Training e-Newsletter
August 2012 - October 2012

 

Check out the 

Out & Equal blog 

 

Join us for these great upcoming learning opportunities:

 

Town Calls

    
August 30 - Taking the Theory of Community Partnerships to Reality: Using the Business of Change to Expand Corporate Social Responsibility

September 27 - Bottom Line: What's Your ERG Value? and, Building LGBT as a Value Added Proposition

October 18  - What's New and Relevant on the Legislative Key Bills - update just in time for the election!


Classroom Trainings/Events

  

September 4 
Training in Salina, KS
September 6
Training in Germany
September 10 & 11 Training in Houston, TX
September 18 & 19  Training in Atlanta, GA (No Dumb Questions Road Show with Atlanta RA)
October 3-7
Training in Boston, MA
October 21 - 24
SHRM Diversity & Inclusion Conference (Chicago)
Octeber 15 - 28
OutServe Conference (Orlando)
October 29 - Nov 1
2012 Out & Equal LGBT Workplace Summit (Baltimore) 



Online Training

*All courses will be recorded and available on demand after the class date    

August 9, 16, 23  This online course is being rescheduled - Creating an LGBT Marketing Program 




Featured Out & Equal University Archive Course


Developing a Strong LGBT Ally Program 

$99.95 registration ($84.95 for non-profit, government or educational groups) - Click here for registration information.   




Archived training and LGBT Core Courses Package available for details on all courses click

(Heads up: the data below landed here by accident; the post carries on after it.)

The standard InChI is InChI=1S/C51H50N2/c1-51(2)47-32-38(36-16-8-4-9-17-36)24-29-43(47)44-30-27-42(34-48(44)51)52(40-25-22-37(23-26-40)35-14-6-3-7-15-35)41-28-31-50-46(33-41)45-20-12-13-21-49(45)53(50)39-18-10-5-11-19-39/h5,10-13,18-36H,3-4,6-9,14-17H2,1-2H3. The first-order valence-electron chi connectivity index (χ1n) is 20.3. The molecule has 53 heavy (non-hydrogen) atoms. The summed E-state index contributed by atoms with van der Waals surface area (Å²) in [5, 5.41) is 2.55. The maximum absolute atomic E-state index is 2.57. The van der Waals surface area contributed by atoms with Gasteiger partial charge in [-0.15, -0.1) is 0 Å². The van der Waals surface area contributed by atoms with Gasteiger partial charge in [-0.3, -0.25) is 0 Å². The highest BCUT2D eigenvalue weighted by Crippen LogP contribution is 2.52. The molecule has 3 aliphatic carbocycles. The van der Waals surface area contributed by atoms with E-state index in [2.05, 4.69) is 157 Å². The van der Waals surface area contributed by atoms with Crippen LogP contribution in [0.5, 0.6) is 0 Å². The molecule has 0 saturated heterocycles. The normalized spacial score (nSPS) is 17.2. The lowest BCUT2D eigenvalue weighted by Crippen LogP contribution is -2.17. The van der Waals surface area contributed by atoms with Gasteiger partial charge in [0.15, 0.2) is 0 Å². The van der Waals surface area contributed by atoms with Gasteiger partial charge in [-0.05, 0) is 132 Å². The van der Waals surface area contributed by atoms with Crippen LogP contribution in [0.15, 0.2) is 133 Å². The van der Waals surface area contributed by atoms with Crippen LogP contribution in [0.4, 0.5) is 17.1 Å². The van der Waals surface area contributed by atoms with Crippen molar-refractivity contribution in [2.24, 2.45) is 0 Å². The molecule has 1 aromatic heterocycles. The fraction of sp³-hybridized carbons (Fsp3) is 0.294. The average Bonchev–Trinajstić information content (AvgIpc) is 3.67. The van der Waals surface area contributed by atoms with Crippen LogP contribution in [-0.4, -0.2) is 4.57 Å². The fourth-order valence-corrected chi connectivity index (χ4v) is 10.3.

here. Email Pat Baillie, Director of Training, for additional discounts for groups of 5 or more or licensing for Workplace Accreditation and details on the LGBT Core Courses. 

 [Out & Equal webinars and classroom courses are usually submitted to the Society for Human Resources Management's Human Resource Certification Institute.  Check to see if you can receive continuing education credits for your participation.]

Trainer's Forum

Monthly Trainers' Forum Webinar 

Monday, Aug 20,10:00am (PDT)     
Moderated by Pat Baillie 


Upcoming dates for 2012 Trainers Forum

Tuesday, Sept 18, 12:00pm (PDT)  

Trainer's Forum Archives     

  


 
CareerLink button
Monthly Insights
Thoughts from
Pat Baillie, Director of Training & Professional Development
 

I hope everyone enjoyed my "Where in the World is Pat?" blog series last month. I am back on San Francisco time and catching up on emails slowly but surely. I actually was back out on the road the beginning of August to teach at two Equal Employment Opportunity Commission (EEOC) events. One was in DC and the other in Dallas. A 4-hour flight seemed like a piece of cake after the cross Atlantic flights.